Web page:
• Edgar C

    I agree Andrew, working out consistently has been a part of my daily routine for the last 3 years and it can transform the way you feel and it definitely has improved my ability to think creatively. Lennox, I also think hearing the story of how he started it would beneficial.

  • http://www.facebook.com/geoffrey.l.barrows Geoffrey L. Barrows

    Awesome! I’m going to listen to this course, this morning, while hiking through Rock Creek Park.

    Is it a coincidence that you post this cheat sheet shortly after the interview with Marie? (I use to dance as part of an African dance troupe here in DC and can attest that I generated a LOT of good ideas after a dance class.)

  • http://www.facebook.com/geoffrey.l.barrows Geoffrey L. Barrows

    Awesome! I’m going to listen to this course, this morning, while hiking through Rock Creek Park.

    Is it a coincidence that you post this cheat sheet shortly after the interview with Marie? (I use to dance as part of an African dance troupe here in DC and can attest that I generated a LOT of good ideas after a dance class.)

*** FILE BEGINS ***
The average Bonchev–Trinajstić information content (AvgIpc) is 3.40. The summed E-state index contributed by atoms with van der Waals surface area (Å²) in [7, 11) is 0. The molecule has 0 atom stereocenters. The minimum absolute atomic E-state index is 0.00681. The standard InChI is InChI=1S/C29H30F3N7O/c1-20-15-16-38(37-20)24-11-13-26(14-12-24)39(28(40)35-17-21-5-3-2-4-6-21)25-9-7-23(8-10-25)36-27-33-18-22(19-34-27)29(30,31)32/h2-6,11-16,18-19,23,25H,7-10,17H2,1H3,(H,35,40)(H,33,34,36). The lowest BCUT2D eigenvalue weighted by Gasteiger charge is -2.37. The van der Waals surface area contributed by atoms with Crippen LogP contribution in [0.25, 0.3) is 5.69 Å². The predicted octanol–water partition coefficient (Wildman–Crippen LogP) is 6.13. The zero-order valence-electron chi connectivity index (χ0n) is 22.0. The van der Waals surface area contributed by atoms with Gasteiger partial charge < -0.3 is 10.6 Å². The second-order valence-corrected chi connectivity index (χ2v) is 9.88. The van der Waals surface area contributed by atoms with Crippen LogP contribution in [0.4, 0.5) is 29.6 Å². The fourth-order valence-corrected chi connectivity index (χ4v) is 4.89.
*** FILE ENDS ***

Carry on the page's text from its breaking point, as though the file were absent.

• http://mixergy.com Andrew Warner

    I hadn’t thought of the connection between the two guests until you brought up. Good point.

  • Will

    Great stuff in general, just found this funny:
    Adam recommends that people do 20 jumping jacks, 20 pushups, and 20 crunches because it takes just 12 minutes and you can do it anywhere.If that takes you 12 minutes then *you got problems.*

  • Todd Richardson

    @Will – I think you are suppose to repeat the 20x20x20 as many times as you can for 12 minutes. That’s how I interpreted it and that would be a good mini work out.

  • http://www.mybodytutor.com/pages/ Adam Gilbert

    Hi Will, Ha yes — if it takes you 12 minutes to do 20 jumping jacks, 20 pushups, and 20 crunches then you DO have problems. 

    What I meant to say is to do that 3x as a circuit…so do 20 jumping jacks, 20 pushups, and 20 crunches then do 20 jumping jacks, 20 pushups, and 20 crunches then do 20 jumping jacks, 20 pushups, and 20 crunches. Hope that clarifies things for you. And I appreciate you saying it’s great stuff – if you actually implement some of the stuff we spoke about, it’s very powerful.